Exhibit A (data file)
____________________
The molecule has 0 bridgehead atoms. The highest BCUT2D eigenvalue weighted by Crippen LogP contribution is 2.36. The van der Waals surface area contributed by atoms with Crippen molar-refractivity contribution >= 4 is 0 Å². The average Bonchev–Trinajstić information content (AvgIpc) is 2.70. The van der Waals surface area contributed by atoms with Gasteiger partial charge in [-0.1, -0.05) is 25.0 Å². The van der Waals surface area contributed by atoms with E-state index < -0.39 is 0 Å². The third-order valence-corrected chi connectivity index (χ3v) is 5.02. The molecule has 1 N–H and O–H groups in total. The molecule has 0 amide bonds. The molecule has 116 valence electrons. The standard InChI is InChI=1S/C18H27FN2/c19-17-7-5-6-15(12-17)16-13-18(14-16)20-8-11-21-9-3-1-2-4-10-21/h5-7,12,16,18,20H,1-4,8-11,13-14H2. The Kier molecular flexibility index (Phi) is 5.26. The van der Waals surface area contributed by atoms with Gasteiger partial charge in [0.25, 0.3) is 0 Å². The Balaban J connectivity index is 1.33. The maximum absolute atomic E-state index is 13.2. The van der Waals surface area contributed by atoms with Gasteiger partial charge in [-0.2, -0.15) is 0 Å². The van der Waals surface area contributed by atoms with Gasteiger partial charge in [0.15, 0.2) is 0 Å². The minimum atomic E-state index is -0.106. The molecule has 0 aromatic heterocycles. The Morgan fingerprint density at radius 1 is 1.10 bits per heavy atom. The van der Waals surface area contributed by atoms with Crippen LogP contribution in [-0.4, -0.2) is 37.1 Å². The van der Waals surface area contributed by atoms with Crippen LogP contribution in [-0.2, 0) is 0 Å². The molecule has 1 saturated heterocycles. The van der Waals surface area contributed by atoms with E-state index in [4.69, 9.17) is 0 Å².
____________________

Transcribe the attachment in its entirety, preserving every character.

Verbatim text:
The molecule has 0 bridgehead atoms. The highest BCUT2D eigenvalue weighted by Crippen LogP contribution is 2.36. The van der Waals surface area contributed by atoms with Crippen molar-refractivity contribution >= 4 is 0 Å². The average Bonchev–Trinajstić information content (AvgIpc) is 2.70. The van der Waals surface area contributed by atoms with Gasteiger partial charge in [-0.1, -0.05) is 25.0 Å². The van der Waals surface area contributed by atoms with E-state index < -0.39 is 0 Å². The third-order valence-corrected chi connectivity index (χ3v) is 5.02. The molecule has 1 N–H and O–H groups in total. The molecule has 0 amide bonds. The molecule has 116 valence electrons. The standard InChI is InChI=1S/C18H27FN2/c19-17-7-5-6-15(12-17)16-13-18(14-16)20-8-11-21-9-3-1-2-4-10-21/h5-7,12,16,18,20H,1-4,8-11,13-14H2. The Kier molecular flexibility index (Phi) is 5.26. The van der Waals surface area contributed by atoms with Gasteiger partial charge in [0.25, 0.3) is 0 Å². The Balaban J connectivity index is 1.33. The maximum absolute atomic E-state index is 13.2. The van der Waals surface area contributed by atoms with Gasteiger partial charge in [-0.2, -0.15) is 0 Å². The van der Waals surface area contributed by atoms with Gasteiger partial charge in [0.15, 0.2) is 0 Å². The minimum atomic E-state index is -0.106. The molecule has 0 aromatic heterocycles. The Morgan fingerprint density at radius 1 is 1.10 bits per heavy atom. The van der Waals surface area contributed by atoms with Crippen LogP contribution in [-0.4, -0.2) is 37.1 Å². The van der Waals surface area contributed by atoms with Crippen LogP contribution in [-0.2, 0) is 0 Å². The molecule has 1 saturated heterocycles. The van der Waals surface area contributed by atoms with E-state index in [4.69, 9.17) is 0 Å².